There is one more quote in the article “It has been authentically narrated that the Prophet forbade at-takalluf from the Sahabah (meaning that one is determined to find something to be Haram)”

    So my question is, Is there any authentic narration that the Prophet sas allowed Sahabah to find something to be Halal when there are thousands of eatables are available. (people doing scientific research to find something REDUNDANT (gelatin) permissible or halal). Do we really need to do scientific research to find gelatin is permissible or not?

    There are thousands of things and alternatives (plants, fruits, vegetables and meat) we can eat without any doubt. Then why do we need to BE RIGID and find if gelatin is permissible.

  • We do run into a problem aside from the gelatin issue if we do not use the principle of istihala for beef products. Gelatin personally I avoid in any event but what I found is that most pain relievers use some sort of beef product now if we do not employ the istihala principle we run into a disruption of affairs that is a degree of miscomfort that varies from person to person. Gelatin is definitely an issue but beef products in medicine is another ball game. I mean we can avoid rennet in cheese and pork in food and medicine but when we add pork and beef together we are in hardship unless we like go vegan. Now that is a possibility but in the meantime we need the istihala principle at least on beef abstracts in medicine food stuffs is a different ball game.

    Allahu Al’am

  • Assalaamu alaikum,

    Interesting article, there does seem to be subtle indication though that ‘science’ is on the side of the new fatwa. I remember once speaking to a shaykh trained in hanafi fiqh from sham, about the issue of smoking being haram. The shaykh who had also learnt from the indian sub continent was quick to point out that people jump to conclusions when it comes to the legal basis of rulings and the knowledge of the ulema about developments in science and how those developments effect the original ruling. The shaykh said that in spite of all the scientific evidence that has amounted regarding the catastrophic effects of smoking, he said that after discussing with leading hanafi scholars from the sub continent, that their considering the ruling to still be makrooh(i don’t know whther thay say it is tahreemi or tanzeehi) was in awareness of the scientific developments and was in his eyes still a strongly justifiable ruling according to the principles of the hanafi madhab. In short he was trying to explain to us not to ‘knock’ those ulema or think that they are somehow ignorant of modern developments.

    In light of that, i found the following extract on the issue of gelatin. You will see in the last paragraph that it would be erronous to think that the traditional fatwa on gelatin is being expressed only by those who have defficient knowledge of chemical transformation, rather there seems to be an indication of the opposite, ironically!

    Gelatine is not a naturally occurring protein, but is derived from the fibrous protein collagen, which is the principal constituent of animal skin, bone, sinew and connective tissue. A very complex chemical procedure is undertaken to extract the gelatine from its raw stage and make it usable for consumption and otherwise. A detail follows on how gelatine is extracted from animal hides in 8 different stages to form the final product.

    Raw Material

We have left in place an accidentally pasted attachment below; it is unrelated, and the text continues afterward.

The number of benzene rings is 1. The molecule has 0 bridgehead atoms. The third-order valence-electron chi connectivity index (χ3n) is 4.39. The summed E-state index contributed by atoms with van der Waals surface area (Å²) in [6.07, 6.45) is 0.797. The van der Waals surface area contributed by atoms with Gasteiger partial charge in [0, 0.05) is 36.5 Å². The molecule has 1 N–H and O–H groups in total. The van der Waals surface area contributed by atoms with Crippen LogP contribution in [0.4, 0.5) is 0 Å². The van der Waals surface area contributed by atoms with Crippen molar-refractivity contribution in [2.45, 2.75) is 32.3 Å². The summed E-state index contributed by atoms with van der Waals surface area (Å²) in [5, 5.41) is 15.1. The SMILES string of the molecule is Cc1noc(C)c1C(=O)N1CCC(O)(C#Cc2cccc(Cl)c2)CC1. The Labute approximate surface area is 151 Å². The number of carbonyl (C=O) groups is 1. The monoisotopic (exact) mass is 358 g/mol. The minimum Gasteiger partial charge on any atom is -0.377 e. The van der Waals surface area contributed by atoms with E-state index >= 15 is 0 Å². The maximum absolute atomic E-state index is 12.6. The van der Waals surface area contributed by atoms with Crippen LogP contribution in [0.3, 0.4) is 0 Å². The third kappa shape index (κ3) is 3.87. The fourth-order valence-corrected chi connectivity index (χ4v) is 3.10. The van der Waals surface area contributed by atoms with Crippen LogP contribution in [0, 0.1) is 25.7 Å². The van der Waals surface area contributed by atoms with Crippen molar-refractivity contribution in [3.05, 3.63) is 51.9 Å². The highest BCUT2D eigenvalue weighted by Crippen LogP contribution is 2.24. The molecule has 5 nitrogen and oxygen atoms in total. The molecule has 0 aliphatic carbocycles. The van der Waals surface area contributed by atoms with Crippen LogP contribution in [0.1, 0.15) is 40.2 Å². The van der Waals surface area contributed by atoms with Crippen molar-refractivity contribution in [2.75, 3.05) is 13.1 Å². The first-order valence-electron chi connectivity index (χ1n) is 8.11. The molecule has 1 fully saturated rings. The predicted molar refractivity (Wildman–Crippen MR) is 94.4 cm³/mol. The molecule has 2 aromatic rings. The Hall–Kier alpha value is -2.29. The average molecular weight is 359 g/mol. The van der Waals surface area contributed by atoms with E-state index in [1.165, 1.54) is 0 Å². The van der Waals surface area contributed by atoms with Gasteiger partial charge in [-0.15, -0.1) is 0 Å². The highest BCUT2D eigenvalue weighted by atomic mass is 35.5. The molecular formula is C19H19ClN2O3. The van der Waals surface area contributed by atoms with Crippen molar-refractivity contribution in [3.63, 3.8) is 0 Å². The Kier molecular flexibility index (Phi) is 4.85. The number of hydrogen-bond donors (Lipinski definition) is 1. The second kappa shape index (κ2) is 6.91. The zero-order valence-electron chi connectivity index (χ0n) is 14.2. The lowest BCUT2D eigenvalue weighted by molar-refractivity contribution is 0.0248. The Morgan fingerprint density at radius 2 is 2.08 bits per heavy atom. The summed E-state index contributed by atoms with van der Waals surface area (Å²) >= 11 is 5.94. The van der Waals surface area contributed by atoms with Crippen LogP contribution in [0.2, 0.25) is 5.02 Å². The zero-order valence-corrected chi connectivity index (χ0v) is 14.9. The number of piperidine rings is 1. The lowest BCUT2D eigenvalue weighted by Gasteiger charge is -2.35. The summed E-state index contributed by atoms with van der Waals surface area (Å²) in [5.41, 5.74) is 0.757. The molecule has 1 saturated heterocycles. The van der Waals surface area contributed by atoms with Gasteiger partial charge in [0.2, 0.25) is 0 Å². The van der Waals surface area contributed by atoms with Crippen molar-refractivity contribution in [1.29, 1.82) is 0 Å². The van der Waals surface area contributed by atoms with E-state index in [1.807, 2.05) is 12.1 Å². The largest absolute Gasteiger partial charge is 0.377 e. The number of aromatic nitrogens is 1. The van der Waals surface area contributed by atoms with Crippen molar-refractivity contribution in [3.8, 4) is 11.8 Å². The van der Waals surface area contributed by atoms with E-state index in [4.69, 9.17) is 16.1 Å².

Raw materials intended for medicinal use and food production are generally skin and bone of pig or calf. Some plants use animal tendons, ligaments, bones, cartilage’s and hooves. In the case of animal hides, the prime source of gelatine, leather tanneries wash them in lime solution and chemicals are added to dissolve the hair from the surface. The hides are then sent through various machines which remove traces of meat from underneath the hide and then split the hide horizontally into a number of thin sheets. The top sheets are used in leather production as it has the grain pattern on the surface whilst the bottom layers, known as split hides, are used in gelatine production.

    Chemical Treatment

    Animal hides are preserved in lime solution [pH 13-14] The hides are chopped into pieces 6-8 inches in size and allowed to soak in caustic soda solution. Approximately 1% strength is used, reducing a little in the warm summer months. The soak in caustic soda lasts about 2-3 weeks which has the effect of breaking down [denaturing] the protein, enabling it to be extracted into hot water.


    Following the soak, the hide pieces are pumped into special washing equipment. Acid is added to acidify the hides [pH 1.5-2.0] and then washed to remove impurities and salts for 8 hours.


    The washed hide pieces are pumped into large extraction tanks where hot water is added and temperature maintained at about 50c. The hides break down slowly in the slightly acid solution [pH 3.0-3.5] to form gelatine. This is drained off once at certain strengths and then fresh hot water is added at a higher temperature to give another extraction. 3 further extractions are made, producing gelatines of different physical properties, [e.g. setting strength and viscosity].


    The gelatine solution drained from the heated hide pieces is then purified. The first stage is filtration and the final stage is through a 2 micron filter to give a solution of high clarity. The gelatine is then de-ionised in order to remove excess salts not removed during washing.


    Following purification, the gelatine solution is evaporated in large vacuum evaporators to a strength of about 30%.


    Before drying, the Gelatine is sterilised to remove all bacteria. The conditions used are standard in the Food industry – 140c at 4 seconds minimum.